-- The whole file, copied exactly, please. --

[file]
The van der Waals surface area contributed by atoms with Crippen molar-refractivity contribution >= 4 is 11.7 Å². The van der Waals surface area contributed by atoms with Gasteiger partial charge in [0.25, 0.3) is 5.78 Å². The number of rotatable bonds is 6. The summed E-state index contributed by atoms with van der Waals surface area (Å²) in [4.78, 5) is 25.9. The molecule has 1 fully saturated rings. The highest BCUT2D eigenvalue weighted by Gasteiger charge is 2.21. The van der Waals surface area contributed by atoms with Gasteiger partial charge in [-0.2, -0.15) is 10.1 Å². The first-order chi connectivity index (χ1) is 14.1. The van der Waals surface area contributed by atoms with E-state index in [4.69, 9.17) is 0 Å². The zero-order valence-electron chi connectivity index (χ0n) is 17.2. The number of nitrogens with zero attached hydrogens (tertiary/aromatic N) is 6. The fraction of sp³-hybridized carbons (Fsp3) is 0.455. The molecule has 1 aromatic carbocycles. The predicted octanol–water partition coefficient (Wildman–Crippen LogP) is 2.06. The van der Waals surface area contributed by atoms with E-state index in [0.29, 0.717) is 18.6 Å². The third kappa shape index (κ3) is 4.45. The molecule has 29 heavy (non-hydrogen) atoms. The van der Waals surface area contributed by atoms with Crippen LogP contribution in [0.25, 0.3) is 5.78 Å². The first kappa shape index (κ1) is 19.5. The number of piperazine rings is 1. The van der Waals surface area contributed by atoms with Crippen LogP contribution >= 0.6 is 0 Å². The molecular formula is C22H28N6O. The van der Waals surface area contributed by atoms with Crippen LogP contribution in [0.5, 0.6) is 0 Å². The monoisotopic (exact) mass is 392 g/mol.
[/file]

The van der Waals surface area contributed by atoms with Crippen molar-refractivity contribution >= 4 is 11.7 Å². The van der Waals surface area contributed by atoms with Gasteiger partial charge in [0.25, 0.3) is 5.78 Å². The number of rotatable bonds is 6. The summed E-state index contributed by atoms with van der Waals surface area (Å²) in [4.78, 5) is 25.9. The molecule has 1 fully saturated rings. The highest BCUT2D eigenvalue weighted by Gasteiger charge is 2.21. The van der Waals surface area contributed by atoms with Gasteiger partial charge in [-0.2, -0.15) is 10.1 Å². The first-order chi connectivity index (χ1) is 14.1. The van der Waals surface area contributed by atoms with E-state index in [4.69, 9.17) is 0 Å². The zero-order valence-electron chi connectivity index (χ0n) is 17.2. The number of nitrogens with zero attached hydrogens (tertiary/aromatic N) is 6. The fraction of sp³-hybridized carbons (Fsp3) is 0.455. The molecule has 1 aromatic carbocycles. The predicted octanol–water partition coefficient (Wildman–Crippen LogP) is 2.06. The van der Waals surface area contributed by atoms with E-state index in [0.29, 0.717) is 18.6 Å². The third kappa shape index (κ3) is 4.45. The molecule has 29 heavy (non-hydrogen) atoms. The van der Waals surface area contributed by atoms with Crippen LogP contribution in [0.25, 0.3) is 5.78 Å². The first kappa shape index (κ1) is 19.5. The number of piperazine rings is 1. The van der Waals surface area contributed by atoms with Crippen LogP contribution >= 0.6 is 0 Å². The molecular formula is C22H28N6O. The van der Waals surface area contributed by atoms with Crippen LogP contribution in [0.5, 0.6) is 0 Å². The monoisotopic (exact) mass is 392 g/mol.